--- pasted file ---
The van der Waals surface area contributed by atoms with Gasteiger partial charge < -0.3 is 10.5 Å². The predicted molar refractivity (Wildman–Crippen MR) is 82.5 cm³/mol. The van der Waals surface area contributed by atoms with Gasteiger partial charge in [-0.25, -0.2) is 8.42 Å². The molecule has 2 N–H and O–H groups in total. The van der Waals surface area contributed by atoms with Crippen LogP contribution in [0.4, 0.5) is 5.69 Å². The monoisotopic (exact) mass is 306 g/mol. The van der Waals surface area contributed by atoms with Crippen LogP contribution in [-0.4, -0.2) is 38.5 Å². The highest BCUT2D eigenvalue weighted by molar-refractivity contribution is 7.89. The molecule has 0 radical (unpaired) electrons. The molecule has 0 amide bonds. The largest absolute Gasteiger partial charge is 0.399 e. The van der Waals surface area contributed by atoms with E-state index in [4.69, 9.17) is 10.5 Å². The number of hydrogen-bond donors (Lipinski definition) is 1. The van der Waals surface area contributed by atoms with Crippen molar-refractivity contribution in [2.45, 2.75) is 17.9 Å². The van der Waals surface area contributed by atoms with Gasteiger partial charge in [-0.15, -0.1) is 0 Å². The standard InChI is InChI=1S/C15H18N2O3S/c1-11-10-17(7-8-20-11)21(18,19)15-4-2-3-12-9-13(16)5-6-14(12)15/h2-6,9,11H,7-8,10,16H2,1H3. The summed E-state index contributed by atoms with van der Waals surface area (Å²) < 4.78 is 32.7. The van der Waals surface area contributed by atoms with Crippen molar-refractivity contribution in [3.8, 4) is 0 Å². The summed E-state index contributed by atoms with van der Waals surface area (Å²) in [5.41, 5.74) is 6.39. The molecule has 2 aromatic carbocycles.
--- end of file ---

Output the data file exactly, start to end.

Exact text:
The van der Waals surface area contributed by atoms with Gasteiger partial charge < -0.3 is 10.5 Å². The predicted molar refractivity (Wildman–Crippen MR) is 82.5 cm³/mol. The van der Waals surface area contributed by atoms with Gasteiger partial charge in [-0.25, -0.2) is 8.42 Å². The molecule has 2 N–H and O–H groups in total. The van der Waals surface area contributed by atoms with Crippen LogP contribution in [0.4, 0.5) is 5.69 Å². The monoisotopic (exact) mass is 306 g/mol. The van der Waals surface area contributed by atoms with Crippen LogP contribution in [-0.4, -0.2) is 38.5 Å². The highest BCUT2D eigenvalue weighted by molar-refractivity contribution is 7.89. The molecule has 0 radical (unpaired) electrons. The molecule has 0 amide bonds. The largest absolute Gasteiger partial charge is 0.399 e. The van der Waals surface area contributed by atoms with E-state index in [4.69, 9.17) is 10.5 Å². The number of hydrogen-bond donors (Lipinski definition) is 1. The van der Waals surface area contributed by atoms with Crippen molar-refractivity contribution in [2.45, 2.75) is 17.9 Å². The van der Waals surface area contributed by atoms with Gasteiger partial charge in [-0.15, -0.1) is 0 Å². The standard InChI is InChI=1S/C15H18N2O3S/c1-11-10-17(7-8-20-11)21(18,19)15-4-2-3-12-9-13(16)5-6-14(12)15/h2-6,9,11H,7-8,10,16H2,1H3. The summed E-state index contributed by atoms with van der Waals surface area (Å²) < 4.78 is 32.7. The van der Waals surface area contributed by atoms with Crippen molar-refractivity contribution in [3.8, 4) is 0 Å². The summed E-state index contributed by atoms with van der Waals surface area (Å²) in [5.41, 5.74) is 6.39. The molecule has 2 aromatic carbocycles.